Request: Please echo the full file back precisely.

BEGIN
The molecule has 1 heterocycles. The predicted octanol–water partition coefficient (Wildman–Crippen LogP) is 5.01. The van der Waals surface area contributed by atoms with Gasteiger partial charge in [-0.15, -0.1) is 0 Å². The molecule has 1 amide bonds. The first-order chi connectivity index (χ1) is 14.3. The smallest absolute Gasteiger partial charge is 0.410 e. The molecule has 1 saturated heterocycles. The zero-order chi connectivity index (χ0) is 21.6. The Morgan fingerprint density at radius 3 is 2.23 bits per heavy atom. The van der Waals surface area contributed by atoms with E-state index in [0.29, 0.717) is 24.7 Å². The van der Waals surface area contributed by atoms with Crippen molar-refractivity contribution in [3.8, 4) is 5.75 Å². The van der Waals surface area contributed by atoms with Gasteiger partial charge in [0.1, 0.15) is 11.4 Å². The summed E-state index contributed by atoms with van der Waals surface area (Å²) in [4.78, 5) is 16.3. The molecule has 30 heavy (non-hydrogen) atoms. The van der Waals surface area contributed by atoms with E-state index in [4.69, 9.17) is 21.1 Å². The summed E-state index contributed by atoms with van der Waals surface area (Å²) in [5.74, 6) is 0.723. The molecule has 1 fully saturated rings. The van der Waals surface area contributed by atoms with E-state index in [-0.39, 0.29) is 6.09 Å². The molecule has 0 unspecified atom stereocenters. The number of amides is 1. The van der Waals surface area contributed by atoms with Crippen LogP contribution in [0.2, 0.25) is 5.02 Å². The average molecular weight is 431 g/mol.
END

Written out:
The molecule has 1 heterocycles. The predicted octanol–water partition coefficient (Wildman–Crippen LogP) is 5.01. The van der Waals surface area contributed by atoms with Gasteiger partial charge in [-0.15, -0.1) is 0 Å². The molecule has 1 amide bonds. The first-order chi connectivity index (χ1) is 14.3. The smallest absolute Gasteiger partial charge is 0.410 e. The molecule has 1 saturated heterocycles. The zero-order chi connectivity index (χ0) is 21.6. The Morgan fingerprint density at radius 3 is 2.23 bits per heavy atom. The van der Waals surface area contributed by atoms with E-state index in [0.29, 0.717) is 24.7 Å². The van der Waals surface area contributed by atoms with Crippen molar-refractivity contribution in [3.8, 4) is 5.75 Å². The van der Waals surface area contributed by atoms with Gasteiger partial charge in [0.1, 0.15) is 11.4 Å². The summed E-state index contributed by atoms with van der Waals surface area (Å²) in [4.78, 5) is 16.3. The molecule has 30 heavy (non-hydrogen) atoms. The van der Waals surface area contributed by atoms with E-state index in [4.69, 9.17) is 21.1 Å². The summed E-state index contributed by atoms with van der Waals surface area (Å²) in [5.74, 6) is 0.723. The molecule has 1 fully saturated rings. The van der Waals surface area contributed by atoms with E-state index in [-0.39, 0.29) is 6.09 Å². The molecule has 0 unspecified atom stereocenters. The number of amides is 1. The van der Waals surface area contributed by atoms with Crippen LogP contribution in [0.2, 0.25) is 5.02 Å². The average molecular weight is 431 g/mol.